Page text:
I think the crux was the beginning of a long 5.10 pitch, right after you climb into a sort of dihedral with finger crack. But probably not harder than 10c. Traverse pitch is not bad, maybe 9+? And the pitch after traverse is definitely easier than the first long 5.10 pitch. Awesome climb. We also climbed it in 9 pitches with a 70m rope.
Just climbed this a couple days ago and I wanted to add a few notes.
We were using the topo from the guidebook along with the written description from here on MP. I have since realized that the pitch numbers do not really match up...I probably should have looked into that a little more before climbing! But here's the deal for anyone interested:
What is described as pitches 1 and 2 here on MP is shown as pitches 1 to 3 in the guidebook. What is described here as pitch 3 is shown as part of pitch 4 in the guidebook. The only reason this matters is that Charles mentions his partner linking pitches 4 and 5 in one monster 200' pitch. It would not be possible to link pitches 4 and 5 as they are shown in the guidebook as it would be about 300' of climbing. Guess you could simul....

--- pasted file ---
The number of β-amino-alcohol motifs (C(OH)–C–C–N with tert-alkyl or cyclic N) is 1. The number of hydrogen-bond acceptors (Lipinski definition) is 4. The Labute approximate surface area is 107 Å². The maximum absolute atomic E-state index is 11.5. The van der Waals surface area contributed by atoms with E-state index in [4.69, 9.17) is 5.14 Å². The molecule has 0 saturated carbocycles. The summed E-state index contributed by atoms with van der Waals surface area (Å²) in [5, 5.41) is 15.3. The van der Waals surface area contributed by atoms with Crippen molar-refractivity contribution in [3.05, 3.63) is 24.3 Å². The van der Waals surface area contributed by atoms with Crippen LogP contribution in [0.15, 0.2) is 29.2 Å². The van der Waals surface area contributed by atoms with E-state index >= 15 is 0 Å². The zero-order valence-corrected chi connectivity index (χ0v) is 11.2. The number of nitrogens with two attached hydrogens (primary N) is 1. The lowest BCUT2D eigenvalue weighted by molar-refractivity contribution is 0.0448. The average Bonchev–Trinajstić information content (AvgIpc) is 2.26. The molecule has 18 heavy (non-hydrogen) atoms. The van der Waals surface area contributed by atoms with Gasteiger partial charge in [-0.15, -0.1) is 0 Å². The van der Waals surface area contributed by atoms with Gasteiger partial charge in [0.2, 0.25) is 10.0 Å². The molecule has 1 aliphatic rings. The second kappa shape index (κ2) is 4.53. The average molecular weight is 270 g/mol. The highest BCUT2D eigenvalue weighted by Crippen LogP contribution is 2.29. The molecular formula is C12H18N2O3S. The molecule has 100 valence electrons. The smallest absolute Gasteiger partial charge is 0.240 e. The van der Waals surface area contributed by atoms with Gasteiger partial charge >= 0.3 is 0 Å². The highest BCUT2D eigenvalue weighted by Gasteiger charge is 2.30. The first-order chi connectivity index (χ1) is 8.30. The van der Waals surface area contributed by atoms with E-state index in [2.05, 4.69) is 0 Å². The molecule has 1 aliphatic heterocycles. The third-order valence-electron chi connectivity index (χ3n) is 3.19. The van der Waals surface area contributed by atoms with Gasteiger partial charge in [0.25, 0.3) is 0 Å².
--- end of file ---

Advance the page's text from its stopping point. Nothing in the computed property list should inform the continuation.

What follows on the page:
Otherwise, I found the descriptions here on MP to be excellent; the route was fantastic and I would highly recommend it.
Contrary to the comments here, we found P4 / aka the pitch before the Peg traverse to be NTB / 5.10- as stated on the topo. P6 / after the Peg Traverse was burly, undoubtedly the crux for us. Make sure to take a C4 Camalot on this pitch. Also, if I do the route again, I would like to take a drill kit and replace the horrible rivet on P10. That move is kind of hard and unnecessarily dangerous. If there's a hole already there, there's no good reason not to put a proper bolt in it.
"Dude, looks like the number 4 didn't make it to the rack last night". Never mind how it happened, it is definitely NOT what I wanted to hear at the top of the second pitch. We had doubles through a #3 and never felt uneasy. I lead the crux pitch and certainly saw where a #4 would go, but the crack allowed other sizes all around. Leave the weight in camp. Also, I was unpleasantly surprised a second time when I discovered that the 3rd bold on the face traverse (P10?) was not merely missing a hanger, but the bolt itself was bent downward, making it completely useless. Expect a Lumpy Ridge 5.9+ face move where a bolt formerly resided. Safe, but not ideal.